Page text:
Mitochondrial imaging (shape/volume/number/fusion/fission events)
Fluorescent acquisition and treatment
Mitochondrial dynamics imaging
Developments in imaging technology and fluorescent probes have made it possible to visualize cellular and subcellular dynamics in space and time. To investigate mitochondrial dynamics in patient fibroblasts, we used an inverted wide-field Leica video-microscope (DMI 6000 B, Leica Microsystems, Wetzlar, Germany) equipped with a Roper CoolSNAP HQ2 (Photometrics, Tucson, AZ, USA), a high-sensitivity CCD camera for quantitative fluorescence microscopy. The imaging system driven by MetaMorph® (Molecular Devices, Sunnyvale, CA, USA) constitutes a system for multi-dimensional image acquisition. A piezoelectric driver mounted underneath the objective lens allows faster Z-step movements, keeping the sample immobile while shifting the objective lens.
We use image restoration algorithms to reassign the optical blur to its original location (Huygens software, Scientific Volume Imaging, Hilversum, The Netherlands).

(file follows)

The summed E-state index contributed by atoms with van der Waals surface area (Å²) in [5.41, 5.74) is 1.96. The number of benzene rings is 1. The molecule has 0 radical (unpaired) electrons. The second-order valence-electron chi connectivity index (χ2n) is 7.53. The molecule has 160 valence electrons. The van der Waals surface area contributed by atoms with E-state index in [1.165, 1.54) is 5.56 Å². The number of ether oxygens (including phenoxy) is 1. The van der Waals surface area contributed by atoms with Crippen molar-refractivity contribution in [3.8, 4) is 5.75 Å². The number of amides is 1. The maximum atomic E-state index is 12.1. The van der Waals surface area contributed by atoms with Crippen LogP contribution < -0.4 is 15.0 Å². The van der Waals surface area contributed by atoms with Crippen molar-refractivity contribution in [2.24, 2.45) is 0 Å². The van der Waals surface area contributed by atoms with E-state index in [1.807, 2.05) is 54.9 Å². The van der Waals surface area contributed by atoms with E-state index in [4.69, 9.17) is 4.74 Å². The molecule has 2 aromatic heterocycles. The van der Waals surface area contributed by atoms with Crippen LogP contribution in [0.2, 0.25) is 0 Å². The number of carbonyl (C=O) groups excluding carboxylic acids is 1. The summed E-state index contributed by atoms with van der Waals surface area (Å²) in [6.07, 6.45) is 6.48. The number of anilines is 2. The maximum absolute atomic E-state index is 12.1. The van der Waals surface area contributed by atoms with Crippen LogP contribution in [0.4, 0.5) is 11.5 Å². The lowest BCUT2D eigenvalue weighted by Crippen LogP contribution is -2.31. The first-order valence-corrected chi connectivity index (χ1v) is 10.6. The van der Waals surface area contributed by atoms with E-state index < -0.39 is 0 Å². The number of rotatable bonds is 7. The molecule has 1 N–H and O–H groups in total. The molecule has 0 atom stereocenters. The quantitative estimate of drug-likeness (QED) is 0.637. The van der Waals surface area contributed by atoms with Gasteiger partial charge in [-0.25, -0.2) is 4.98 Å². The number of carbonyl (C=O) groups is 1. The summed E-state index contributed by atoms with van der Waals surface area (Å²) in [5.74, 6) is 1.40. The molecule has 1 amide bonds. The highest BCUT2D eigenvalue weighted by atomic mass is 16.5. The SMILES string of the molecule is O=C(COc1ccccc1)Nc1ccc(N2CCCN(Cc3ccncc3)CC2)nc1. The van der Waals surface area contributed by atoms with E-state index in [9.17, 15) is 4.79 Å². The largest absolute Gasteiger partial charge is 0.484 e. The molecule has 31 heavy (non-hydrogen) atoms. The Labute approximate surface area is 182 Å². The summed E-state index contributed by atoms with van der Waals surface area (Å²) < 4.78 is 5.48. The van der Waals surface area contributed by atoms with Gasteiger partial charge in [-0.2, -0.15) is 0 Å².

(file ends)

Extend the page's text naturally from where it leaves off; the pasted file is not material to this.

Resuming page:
We first use the Metamorph® software for image processing, morphometry and mitochondrial measurements of motility (Chevrollier et al., 2008; Cassereau et al. 2009). By using Imaris 7.1.1® software (Bitplane, Zurich, Switzerland) we increase the analysis level by a 3D processing.This technique allows the determination of mitochondrial length, volume, number of connections per cell, the nucleoids distribution within the cells and the mitochondrial membrane potential. Using this technology we showed altered mitochondrial network structure in the fibroblasts carrying mutations in OPA1, MFN2, and GDAP1 in comparison to controls. Most of the OPA1 fibroblasts showed mitochondrial fragmentation whereas MFN2 showed highly denses and interconnected mitochondrial network.
Time lapse acquisition were performed to show mitochondrial fusion or fission events (mov 1).